What tips do you have for people who want to write songs but don’t know how/where to start? Toni Reardon (via Facebook)

“Just jam! Take your favourite bits and build off that. Writing music is very tough. You start with a whole lot of nothing and are expected to create. Just remember that writing songs is hard for everybody… just work harder than everyone else and you should be fine. But writing an album can feel very daunting. I’m very hard to be around. My wife hates me and I become stressed out and insane. I’ve tried over the years to calm that down but I know at some point during the writing process I will have one or two breakdowns. We set a high standard for ourselves. With a one-off single it’s a lot easier. You can see the light at the end of the tunnel a lot sooner.”

How is your voice doing at the moment? Will you fully recover? Ids Schiere (via email)

“Thanks for asking. Yes, a full recovery is expected. I’m still taking it easy right now. Imagine bruising your knee really bad and you have to wait for all the swelling to go down before you can walk again. It’s not the type of injury that will affect you forever, it just takes a while to heal. That’s what I’m dealing with.”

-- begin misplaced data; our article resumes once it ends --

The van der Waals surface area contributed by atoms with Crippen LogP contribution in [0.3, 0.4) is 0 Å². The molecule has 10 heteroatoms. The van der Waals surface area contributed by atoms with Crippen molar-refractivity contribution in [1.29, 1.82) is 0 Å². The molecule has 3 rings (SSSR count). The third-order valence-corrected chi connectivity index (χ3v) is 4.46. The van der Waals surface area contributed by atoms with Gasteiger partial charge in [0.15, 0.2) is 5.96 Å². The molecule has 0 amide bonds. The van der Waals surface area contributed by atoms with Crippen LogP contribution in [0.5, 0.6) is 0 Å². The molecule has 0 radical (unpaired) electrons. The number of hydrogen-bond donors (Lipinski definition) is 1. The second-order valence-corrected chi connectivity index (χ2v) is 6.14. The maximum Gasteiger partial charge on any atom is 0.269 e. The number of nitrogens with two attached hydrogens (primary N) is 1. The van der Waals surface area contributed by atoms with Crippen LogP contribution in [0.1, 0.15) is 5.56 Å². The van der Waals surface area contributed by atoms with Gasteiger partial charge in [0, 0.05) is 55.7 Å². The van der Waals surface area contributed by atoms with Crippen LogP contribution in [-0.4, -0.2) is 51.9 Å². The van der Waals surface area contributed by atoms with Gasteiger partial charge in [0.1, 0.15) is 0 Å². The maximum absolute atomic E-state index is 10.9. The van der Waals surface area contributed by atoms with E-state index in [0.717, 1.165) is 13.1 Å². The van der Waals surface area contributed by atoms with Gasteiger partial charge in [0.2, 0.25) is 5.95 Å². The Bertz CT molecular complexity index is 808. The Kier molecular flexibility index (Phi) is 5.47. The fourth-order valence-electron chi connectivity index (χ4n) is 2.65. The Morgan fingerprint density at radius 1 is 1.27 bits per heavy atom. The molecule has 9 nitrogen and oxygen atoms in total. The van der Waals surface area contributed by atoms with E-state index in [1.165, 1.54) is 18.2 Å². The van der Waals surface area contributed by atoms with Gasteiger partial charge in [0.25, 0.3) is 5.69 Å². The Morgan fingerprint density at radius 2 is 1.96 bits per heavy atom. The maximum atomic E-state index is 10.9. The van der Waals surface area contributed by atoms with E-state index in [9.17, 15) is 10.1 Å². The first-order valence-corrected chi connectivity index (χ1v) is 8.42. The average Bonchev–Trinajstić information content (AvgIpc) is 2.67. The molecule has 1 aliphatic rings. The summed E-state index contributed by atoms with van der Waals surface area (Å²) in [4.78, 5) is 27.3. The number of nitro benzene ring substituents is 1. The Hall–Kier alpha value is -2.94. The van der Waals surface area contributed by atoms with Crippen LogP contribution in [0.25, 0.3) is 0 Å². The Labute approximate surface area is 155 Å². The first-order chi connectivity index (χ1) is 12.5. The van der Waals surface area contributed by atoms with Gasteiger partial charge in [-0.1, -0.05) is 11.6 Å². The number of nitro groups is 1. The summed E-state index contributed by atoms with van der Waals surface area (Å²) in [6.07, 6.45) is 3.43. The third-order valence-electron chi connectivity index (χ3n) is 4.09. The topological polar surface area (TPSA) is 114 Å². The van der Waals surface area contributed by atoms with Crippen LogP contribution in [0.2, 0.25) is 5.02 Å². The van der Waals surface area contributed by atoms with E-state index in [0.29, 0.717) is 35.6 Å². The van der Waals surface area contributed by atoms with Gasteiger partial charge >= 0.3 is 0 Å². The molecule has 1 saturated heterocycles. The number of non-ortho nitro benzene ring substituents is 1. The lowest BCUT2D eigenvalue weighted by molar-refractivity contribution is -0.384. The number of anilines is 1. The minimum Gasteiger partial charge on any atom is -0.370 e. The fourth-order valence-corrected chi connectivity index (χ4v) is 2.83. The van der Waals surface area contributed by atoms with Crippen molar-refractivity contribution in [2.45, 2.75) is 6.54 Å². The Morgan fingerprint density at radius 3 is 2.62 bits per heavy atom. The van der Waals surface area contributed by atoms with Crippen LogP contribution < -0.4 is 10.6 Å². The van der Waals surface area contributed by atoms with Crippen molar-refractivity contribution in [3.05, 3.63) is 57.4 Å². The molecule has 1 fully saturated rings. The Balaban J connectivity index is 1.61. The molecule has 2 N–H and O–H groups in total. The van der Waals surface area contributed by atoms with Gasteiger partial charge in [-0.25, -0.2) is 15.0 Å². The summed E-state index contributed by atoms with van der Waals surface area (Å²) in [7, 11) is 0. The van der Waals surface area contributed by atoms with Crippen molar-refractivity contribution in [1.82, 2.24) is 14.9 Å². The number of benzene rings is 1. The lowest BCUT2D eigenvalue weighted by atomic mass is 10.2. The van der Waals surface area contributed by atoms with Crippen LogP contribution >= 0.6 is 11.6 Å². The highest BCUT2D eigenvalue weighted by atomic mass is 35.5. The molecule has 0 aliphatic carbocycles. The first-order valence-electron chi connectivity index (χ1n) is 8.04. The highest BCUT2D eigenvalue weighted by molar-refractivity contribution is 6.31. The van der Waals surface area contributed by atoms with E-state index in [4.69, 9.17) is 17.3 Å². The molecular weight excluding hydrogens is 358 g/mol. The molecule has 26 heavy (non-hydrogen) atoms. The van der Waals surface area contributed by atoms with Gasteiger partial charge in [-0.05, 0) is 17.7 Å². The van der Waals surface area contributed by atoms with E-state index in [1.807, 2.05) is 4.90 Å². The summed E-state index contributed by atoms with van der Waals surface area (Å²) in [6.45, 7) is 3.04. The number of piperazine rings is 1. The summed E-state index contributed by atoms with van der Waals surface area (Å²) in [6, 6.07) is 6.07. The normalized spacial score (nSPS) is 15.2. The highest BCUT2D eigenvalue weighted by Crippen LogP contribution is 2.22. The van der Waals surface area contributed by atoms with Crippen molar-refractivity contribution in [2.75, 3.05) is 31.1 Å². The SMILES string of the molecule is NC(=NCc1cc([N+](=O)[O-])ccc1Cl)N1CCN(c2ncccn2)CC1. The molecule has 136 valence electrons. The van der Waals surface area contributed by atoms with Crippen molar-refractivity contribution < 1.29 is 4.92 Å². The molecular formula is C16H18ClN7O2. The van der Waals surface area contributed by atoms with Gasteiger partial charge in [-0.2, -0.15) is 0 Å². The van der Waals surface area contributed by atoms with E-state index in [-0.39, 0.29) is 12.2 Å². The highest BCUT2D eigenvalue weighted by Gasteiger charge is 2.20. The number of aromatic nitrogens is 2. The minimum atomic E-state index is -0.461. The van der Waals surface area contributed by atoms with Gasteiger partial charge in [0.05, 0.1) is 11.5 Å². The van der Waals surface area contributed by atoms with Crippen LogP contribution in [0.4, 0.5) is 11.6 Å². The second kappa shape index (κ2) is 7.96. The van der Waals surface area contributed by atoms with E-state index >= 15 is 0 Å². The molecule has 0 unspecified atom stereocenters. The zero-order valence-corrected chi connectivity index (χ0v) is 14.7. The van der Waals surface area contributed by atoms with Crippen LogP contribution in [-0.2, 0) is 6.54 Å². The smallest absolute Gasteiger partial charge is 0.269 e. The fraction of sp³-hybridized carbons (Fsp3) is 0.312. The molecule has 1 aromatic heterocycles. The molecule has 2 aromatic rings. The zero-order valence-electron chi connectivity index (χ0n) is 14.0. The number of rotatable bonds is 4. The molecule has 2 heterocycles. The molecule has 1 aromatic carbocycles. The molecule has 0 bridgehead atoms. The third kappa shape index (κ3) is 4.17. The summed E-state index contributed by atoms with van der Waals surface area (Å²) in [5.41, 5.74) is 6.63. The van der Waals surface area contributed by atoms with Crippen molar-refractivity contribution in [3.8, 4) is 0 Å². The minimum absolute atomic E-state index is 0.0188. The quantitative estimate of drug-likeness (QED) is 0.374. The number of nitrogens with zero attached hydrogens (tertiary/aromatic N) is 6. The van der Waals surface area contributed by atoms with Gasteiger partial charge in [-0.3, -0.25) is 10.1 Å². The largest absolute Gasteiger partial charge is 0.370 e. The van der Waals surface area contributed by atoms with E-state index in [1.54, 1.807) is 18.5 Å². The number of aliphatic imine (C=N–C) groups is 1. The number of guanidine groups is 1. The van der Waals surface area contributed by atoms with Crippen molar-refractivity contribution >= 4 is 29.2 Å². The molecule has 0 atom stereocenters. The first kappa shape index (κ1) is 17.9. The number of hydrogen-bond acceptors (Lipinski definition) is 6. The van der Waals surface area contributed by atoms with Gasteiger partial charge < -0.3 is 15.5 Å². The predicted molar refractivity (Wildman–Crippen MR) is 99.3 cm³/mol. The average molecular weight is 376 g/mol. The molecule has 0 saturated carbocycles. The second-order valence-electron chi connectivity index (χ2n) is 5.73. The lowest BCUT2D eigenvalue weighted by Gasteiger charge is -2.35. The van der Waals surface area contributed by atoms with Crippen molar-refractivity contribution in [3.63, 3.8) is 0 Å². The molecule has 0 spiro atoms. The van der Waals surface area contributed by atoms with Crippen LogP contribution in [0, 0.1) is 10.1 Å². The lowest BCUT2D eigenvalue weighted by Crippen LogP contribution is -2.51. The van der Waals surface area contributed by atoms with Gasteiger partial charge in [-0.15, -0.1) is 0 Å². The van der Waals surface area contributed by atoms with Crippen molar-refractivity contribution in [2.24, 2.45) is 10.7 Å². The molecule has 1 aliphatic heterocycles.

Do you ever get writer’s block? Shomi Jayna (via email)

“I think before we start any album it’s always the first songs that are incredibly hard to write. Once you get in a groove, it makes things a lot easier. Before The Stage I knew what I didn’t want. I didn’t want over-the-top, cheesy choruses and I was sick of generic music. So for a couple months before we started writing I was just throwing out tons of riffs because everything sounded too generic. We needed to get a weird one out of our system. I’m not sure what the future holds, but I know we still get excited about ideas and albums. So with that, I’m sure some sort of writer’s block will happen as we search for the next answer.”

Since you’ve been on a break, have you had any sort of inspiration for the next album yet? Im Lit (via email)

“Yes, we have. But one thing I know for certain about the internet, though, is that if I told you what’s inspiring us, it would get blown out of proportion and we would have to see articles written about it for the next year. So, you can listen for yourself when you hear it in the future.”